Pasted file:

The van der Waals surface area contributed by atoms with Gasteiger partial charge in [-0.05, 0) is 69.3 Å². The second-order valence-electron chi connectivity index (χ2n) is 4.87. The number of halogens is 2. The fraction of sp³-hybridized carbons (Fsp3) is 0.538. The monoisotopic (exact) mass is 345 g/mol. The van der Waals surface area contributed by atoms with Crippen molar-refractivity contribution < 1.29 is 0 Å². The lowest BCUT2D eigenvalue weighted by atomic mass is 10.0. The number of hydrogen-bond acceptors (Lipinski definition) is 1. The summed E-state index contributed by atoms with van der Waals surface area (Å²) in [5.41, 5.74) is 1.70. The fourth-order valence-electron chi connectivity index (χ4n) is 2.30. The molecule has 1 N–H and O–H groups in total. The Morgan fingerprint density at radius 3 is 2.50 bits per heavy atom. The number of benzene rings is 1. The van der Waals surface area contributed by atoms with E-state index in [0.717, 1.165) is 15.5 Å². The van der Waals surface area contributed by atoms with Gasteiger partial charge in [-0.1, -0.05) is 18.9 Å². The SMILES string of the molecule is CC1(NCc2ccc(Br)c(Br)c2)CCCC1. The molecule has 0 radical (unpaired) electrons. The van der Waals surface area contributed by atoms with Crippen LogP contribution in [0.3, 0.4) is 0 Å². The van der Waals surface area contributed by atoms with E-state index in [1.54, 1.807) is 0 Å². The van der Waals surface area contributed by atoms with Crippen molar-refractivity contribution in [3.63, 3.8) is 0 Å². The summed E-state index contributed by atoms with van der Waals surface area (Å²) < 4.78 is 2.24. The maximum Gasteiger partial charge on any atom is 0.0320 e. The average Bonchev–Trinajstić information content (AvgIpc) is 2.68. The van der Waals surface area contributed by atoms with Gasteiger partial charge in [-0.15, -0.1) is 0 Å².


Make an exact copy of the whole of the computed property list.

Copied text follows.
The van der Waals surface area contributed by atoms with Gasteiger partial charge in [-0.05, 0) is 69.3 Å². The second-order valence-electron chi connectivity index (χ2n) is 4.87. The number of halogens is 2. The fraction of sp³-hybridized carbons (Fsp3) is 0.538. The monoisotopic (exact) mass is 345 g/mol. The van der Waals surface area contributed by atoms with Crippen molar-refractivity contribution < 1.29 is 0 Å². The lowest BCUT2D eigenvalue weighted by atomic mass is 10.0. The number of hydrogen-bond acceptors (Lipinski definition) is 1. The summed E-state index contributed by atoms with van der Waals surface area (Å²) in [5.41, 5.74) is 1.70. The fourth-order valence-electron chi connectivity index (χ4n) is 2.30. The molecule has 1 N–H and O–H groups in total. The Morgan fingerprint density at radius 3 is 2.50 bits per heavy atom. The number of benzene rings is 1. The van der Waals surface area contributed by atoms with E-state index in [0.717, 1.165) is 15.5 Å². The van der Waals surface area contributed by atoms with Gasteiger partial charge in [-0.1, -0.05) is 18.9 Å². The SMILES string of the molecule is CC1(NCc2ccc(Br)c(Br)c2)CCCC1. The molecule has 0 radical (unpaired) electrons. The van der Waals surface area contributed by atoms with Crippen LogP contribution in [0.3, 0.4) is 0 Å². The van der Waals surface area contributed by atoms with E-state index in [1.54, 1.807) is 0 Å². The van der Waals surface area contributed by atoms with Crippen molar-refractivity contribution in [3.63, 3.8) is 0 Å². The summed E-state index contributed by atoms with van der Waals surface area (Å²) < 4.78 is 2.24. The maximum Gasteiger partial charge on any atom is 0.0320 e. The average Bonchev–Trinajstić information content (AvgIpc) is 2.68. The van der Waals surface area contributed by atoms with Gasteiger partial charge in [-0.15, -0.1) is 0 Å².